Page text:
Ending the perpetual u-turns in our quest for happiness
We sometimes strive for spiritual enjoyment and sometimes indulge in material enjoyment. Thus, we keep taking perpetual u-turns in our quest for happiness.
To end such u-turns, we need to shift our focus in spiritual life from enjoyment to treatment and engagement.
Treatment: From the spiritual perspective, we are presently sick. Just as jaundice makes a patient incapable of relishing sweet foods like sugarcane juice, material conditionings make us incapable of relishing the sweetness inherent in devotional service to Krishna. But just as drinking sugarcane juice cures jaundice, devotional service cures our conditionings. So, we need to bear in mind that presently devotional service is not for enjoyment but for treatment. This conviction will empower us to stick to core devotional activities like chanting that focus on the remembrance of Krishna and so are central to our recovery – even if they don’t seem relishable.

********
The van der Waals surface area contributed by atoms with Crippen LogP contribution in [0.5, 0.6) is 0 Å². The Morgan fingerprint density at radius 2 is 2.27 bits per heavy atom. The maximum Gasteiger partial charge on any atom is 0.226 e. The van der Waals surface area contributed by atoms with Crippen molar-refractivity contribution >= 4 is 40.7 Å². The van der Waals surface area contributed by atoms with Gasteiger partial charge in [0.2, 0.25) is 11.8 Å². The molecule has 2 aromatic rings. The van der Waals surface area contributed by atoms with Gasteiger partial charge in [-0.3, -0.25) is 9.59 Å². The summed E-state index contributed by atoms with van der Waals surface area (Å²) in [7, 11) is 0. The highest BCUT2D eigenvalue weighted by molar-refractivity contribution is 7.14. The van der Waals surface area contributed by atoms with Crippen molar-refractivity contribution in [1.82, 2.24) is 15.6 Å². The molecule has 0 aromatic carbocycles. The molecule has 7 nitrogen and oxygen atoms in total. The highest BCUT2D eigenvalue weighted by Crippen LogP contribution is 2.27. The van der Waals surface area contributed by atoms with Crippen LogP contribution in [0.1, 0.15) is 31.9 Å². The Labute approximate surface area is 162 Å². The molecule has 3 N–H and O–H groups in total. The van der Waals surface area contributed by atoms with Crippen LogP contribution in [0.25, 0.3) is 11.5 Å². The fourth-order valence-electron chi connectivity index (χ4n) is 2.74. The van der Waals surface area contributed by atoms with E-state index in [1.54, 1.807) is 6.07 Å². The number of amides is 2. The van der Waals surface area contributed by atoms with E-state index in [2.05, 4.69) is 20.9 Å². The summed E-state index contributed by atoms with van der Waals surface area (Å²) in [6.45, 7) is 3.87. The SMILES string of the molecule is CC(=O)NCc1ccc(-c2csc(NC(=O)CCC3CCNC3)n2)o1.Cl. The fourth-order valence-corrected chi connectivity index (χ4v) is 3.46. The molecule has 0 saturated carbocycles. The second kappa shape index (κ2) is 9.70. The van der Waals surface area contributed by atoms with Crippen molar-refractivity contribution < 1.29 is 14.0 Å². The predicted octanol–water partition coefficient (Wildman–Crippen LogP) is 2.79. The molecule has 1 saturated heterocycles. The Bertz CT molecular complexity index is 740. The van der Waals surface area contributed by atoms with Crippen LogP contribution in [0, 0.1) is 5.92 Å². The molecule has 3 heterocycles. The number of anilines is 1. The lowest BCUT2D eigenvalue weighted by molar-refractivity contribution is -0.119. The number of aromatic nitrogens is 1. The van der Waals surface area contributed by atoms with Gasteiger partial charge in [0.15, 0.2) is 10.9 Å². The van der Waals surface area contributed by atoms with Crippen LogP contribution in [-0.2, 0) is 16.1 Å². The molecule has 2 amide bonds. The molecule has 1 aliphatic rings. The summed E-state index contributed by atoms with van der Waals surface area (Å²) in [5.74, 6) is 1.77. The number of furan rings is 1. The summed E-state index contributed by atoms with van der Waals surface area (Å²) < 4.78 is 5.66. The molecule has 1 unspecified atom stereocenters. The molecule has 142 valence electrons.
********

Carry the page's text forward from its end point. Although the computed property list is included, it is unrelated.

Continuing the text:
Engagement: Of course, we can’t live without happiness forever, no matter how valid the cause. Recognizing this, devotional culture offers us various engagements that give us a mix of material-spiritual satisfaction while keeping us on the treatment track. When we taste delicious prasad, delight in melodious spiritual musicor, most importantly, do the services we like to do, we may enjoy them at the material level. Nonetheless, they keep us within the ambit of devotional service and give us the necessary happiness so that we can continue the main treatment. The Bhagavad-gita points to this kind of engagement when it (18.45) states that by working according to our nature, we can attain life’s supreme perfection.
Thus, by persevering with core devotional activities for the sake of treatment even if they are not relishable and practically engaging ourselves in agreeable services within the devotional ambit, we can make our spiritual journey steady.
“By following his qualities of work, every man can become perfect. Now please hear from Me how this can be done.”